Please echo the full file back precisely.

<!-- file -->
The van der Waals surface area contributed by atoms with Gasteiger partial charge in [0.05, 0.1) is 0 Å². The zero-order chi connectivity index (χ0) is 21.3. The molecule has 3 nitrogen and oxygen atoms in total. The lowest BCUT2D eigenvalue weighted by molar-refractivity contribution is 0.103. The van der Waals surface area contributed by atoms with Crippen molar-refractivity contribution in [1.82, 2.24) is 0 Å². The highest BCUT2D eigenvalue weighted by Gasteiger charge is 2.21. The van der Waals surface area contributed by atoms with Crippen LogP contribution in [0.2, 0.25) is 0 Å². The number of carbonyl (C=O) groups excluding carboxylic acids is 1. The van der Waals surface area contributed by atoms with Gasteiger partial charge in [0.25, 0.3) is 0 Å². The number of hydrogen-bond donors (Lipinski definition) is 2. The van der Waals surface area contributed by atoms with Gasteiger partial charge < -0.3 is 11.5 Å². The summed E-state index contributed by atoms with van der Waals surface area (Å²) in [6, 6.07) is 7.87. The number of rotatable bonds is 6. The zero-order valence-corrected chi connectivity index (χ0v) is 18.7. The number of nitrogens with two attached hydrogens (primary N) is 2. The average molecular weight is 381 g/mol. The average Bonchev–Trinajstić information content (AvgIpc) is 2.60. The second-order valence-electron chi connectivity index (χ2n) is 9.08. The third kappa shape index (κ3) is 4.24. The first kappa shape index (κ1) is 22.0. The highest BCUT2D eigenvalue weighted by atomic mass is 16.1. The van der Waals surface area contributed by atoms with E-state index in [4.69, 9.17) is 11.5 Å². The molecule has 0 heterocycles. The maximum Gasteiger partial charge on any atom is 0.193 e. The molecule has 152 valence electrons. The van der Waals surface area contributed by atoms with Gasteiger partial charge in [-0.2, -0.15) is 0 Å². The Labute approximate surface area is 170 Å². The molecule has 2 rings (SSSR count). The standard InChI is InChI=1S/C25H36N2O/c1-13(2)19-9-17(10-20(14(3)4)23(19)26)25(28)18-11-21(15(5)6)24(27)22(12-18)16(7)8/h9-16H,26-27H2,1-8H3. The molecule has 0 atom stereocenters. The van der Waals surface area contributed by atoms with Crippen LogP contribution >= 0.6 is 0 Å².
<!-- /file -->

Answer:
The van der Waals surface area contributed by atoms with Gasteiger partial charge in [0.05, 0.1) is 0 Å². The zero-order chi connectivity index (χ0) is 21.3. The molecule has 3 nitrogen and oxygen atoms in total. The lowest BCUT2D eigenvalue weighted by molar-refractivity contribution is 0.103. The van der Waals surface area contributed by atoms with Crippen molar-refractivity contribution in [1.82, 2.24) is 0 Å². The highest BCUT2D eigenvalue weighted by Gasteiger charge is 2.21. The van der Waals surface area contributed by atoms with Crippen LogP contribution in [0.2, 0.25) is 0 Å². The number of carbonyl (C=O) groups excluding carboxylic acids is 1. The van der Waals surface area contributed by atoms with Gasteiger partial charge in [0.25, 0.3) is 0 Å². The number of hydrogen-bond donors (Lipinski definition) is 2. The van der Waals surface area contributed by atoms with Gasteiger partial charge < -0.3 is 11.5 Å². The summed E-state index contributed by atoms with van der Waals surface area (Å²) in [6, 6.07) is 7.87. The number of rotatable bonds is 6. The zero-order valence-corrected chi connectivity index (χ0v) is 18.7. The number of nitrogens with two attached hydrogens (primary N) is 2. The average molecular weight is 381 g/mol. The average Bonchev–Trinajstić information content (AvgIpc) is 2.60. The second-order valence-electron chi connectivity index (χ2n) is 9.08. The third kappa shape index (κ3) is 4.24. The first kappa shape index (κ1) is 22.0. The highest BCUT2D eigenvalue weighted by atomic mass is 16.1. The van der Waals surface area contributed by atoms with E-state index in [4.69, 9.17) is 11.5 Å². The molecule has 0 heterocycles. The maximum Gasteiger partial charge on any atom is 0.193 e. The molecule has 152 valence electrons. The van der Waals surface area contributed by atoms with Gasteiger partial charge in [-0.2, -0.15) is 0 Å². The Labute approximate surface area is 170 Å². The molecule has 2 rings (SSSR count). The standard InChI is InChI=1S/C25H36N2O/c1-13(2)19-9-17(10-20(14(3)4)23(19)26)25(28)18-11-21(15(5)6)24(27)22(12-18)16(7)8/h9-16H,26-27H2,1-8H3. The molecule has 0 atom stereocenters. The van der Waals surface area contributed by atoms with Crippen LogP contribution >= 0.6 is 0 Å².